We're used to seeing runners strap on watches, but now the best cycling watches and trackers will keep tabs on distance, pace and even cadence.
The data means cyclists can enjoy unprecedented insights into their performance and technique, becoming better cyclists in the process.
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Forget the old bike computers you used to strap to your handle bars. There's now a plethora of top wearables, from augmented reality glasses to GPS watches and everything in between.
Read on for our pick of the best cycling wearables....
Garmin Varia Lights
Related to the Edge 1000 are Garmin's super safe, super smart Varia Lights. The rear light scans up to 140 metres of the road behind you, alerting you to pesky tailgaters so you can take immediate action - usually with a middle finger and some choice swear words.
The front light, meanwhile, lights up the road in your immediate vicinity when you're going slowly, and illuminates further ahead at greater speeds. Connect both to the Edge 1000 and they'll automatically adjust to lighting conditions - perfect at this time of year, when it seems to get dark just after breakfast.
Dubbed Fitbit's ultimate tracker, it's no surprise that the Surge includes monitoring for your two-wheeled escapades. A GPS chip allows you to upload your rides to online services such as Strava, while a heart-rate sensor lets you know when you're in the zone.
It may not be as accurate as similar devices, but the fact that it ties into the Fitbit ecosystem combined with its high-stamina battery life makes it great for casual cyclists.
Cadence - the number of rotations the pedals make in a minute - is an essential metric for cyclists who want to maximise their speed. Moov's tracker uniquely straps to your ankle so it can record your RPMs, and it even includes a power estimate for more in-depth analysis.
Smarter still is the fact that it provides live coaching, letting you know when to change up a gear to eke a little more power out of your colossal thighs, or to shift down as you approach a super steep incline.
Garmin Edge Explore 1000
Pack your panniers and pedal off for a day in the great outdoors with Garmin's Edge Explore 1000. Set your ideal distance and it'll plan a route for you via its built-in maps, and when you feel like a drink break it'll locate your nearest pub.
Smartphone connectivity means you can see all the emails and texts you're ignoring while you enjoy the undulating countryside, and there's ANT+ for connecting heart rate and cadence sensors. It's the perfect cycling companion - and it won't moan when you hit the next hill.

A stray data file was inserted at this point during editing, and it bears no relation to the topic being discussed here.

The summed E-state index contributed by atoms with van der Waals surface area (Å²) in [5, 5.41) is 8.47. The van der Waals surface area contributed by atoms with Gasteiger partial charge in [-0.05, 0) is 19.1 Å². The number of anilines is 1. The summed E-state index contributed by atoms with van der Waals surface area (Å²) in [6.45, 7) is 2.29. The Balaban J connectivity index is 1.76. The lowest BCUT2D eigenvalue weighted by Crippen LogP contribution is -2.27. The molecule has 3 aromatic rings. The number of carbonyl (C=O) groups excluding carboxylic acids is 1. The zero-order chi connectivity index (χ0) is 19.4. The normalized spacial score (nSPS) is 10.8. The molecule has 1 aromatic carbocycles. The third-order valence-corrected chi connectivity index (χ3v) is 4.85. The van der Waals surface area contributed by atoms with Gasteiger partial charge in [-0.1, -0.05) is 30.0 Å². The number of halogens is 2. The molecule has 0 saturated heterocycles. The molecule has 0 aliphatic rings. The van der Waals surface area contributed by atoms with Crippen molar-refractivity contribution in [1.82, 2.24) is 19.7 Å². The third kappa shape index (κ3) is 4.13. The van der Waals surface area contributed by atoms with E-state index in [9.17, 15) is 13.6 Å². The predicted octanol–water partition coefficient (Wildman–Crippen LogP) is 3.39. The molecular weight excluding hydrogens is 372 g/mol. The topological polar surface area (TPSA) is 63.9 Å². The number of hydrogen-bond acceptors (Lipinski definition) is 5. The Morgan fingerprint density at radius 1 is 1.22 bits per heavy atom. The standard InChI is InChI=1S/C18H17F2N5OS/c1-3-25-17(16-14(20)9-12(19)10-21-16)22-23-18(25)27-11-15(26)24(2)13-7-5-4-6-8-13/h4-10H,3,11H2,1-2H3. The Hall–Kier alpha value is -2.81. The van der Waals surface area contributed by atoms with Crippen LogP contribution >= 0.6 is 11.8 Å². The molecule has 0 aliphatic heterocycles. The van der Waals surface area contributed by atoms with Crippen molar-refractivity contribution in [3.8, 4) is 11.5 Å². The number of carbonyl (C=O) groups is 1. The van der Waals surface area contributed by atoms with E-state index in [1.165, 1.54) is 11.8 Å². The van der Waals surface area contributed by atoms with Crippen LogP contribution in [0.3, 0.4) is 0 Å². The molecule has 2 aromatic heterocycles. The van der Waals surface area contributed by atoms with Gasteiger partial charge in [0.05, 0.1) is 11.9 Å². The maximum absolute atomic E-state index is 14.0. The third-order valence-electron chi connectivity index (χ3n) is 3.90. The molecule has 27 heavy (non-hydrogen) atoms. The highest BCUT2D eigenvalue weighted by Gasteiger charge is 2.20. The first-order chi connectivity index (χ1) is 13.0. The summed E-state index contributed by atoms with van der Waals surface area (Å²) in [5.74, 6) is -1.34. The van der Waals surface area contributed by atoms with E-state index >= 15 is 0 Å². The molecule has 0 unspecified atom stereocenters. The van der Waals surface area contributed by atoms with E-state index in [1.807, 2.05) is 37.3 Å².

PowerTap Power Meters
Yes, your average power meter will set you back far more than most people are willing to spend on a bicycle, but it measures a vital statistic: watts. Analysing this tangible unit is the way the pros improve their performance.
The disadvantage is that power meters are pricey thanks to the sensitive nature of the parts involved, and they need to be added to your bike's most intricate components, such as the rear wheel's hub. Easily-installable pedal power meters are also available - but they'll set you back just short of a grand.
Polar RC3 GPS
Being able to see your heart rate while you're cycling is essential if you want to push yourself out of pootling and into powerful pedaling. The RC3 does just that - giving you a constant overview of your current beats-per-minute - as well as GPS to record your routes and speed. Once you get home you can plug it into your computer to review your route complete with feedback on your performance.
Cycliq Fly6 and Fly12
The modern bicycle boasts more lights and cameras than a Hollywood movie shoot, so combining two into one is a beautifully efficient idea. The Fly6 rear camera combines a 30 lumen rear light with a 720p action camera, alerting good drivers to your presence and capturing the bad ones on video.
Coming soon is the front-mounted Fly12, which ups the video to 1080p and the lumens to 400, while chucking smartphone connectivity into the bag. Both boast six hours of battery life, which is impressive given their multitasking madness.
Most non-GPS wearables attach to your wrist, which is great if you're running, but not so hot when you're cycling. The Fly Fit is strapped to your ankle, which means that it is able to detect pedalling motions and work out your distance, speed and rotations per minute. As an added bonus it'll stop your jeans getting snagged in your chain, too.
ICEdot Crash Sensor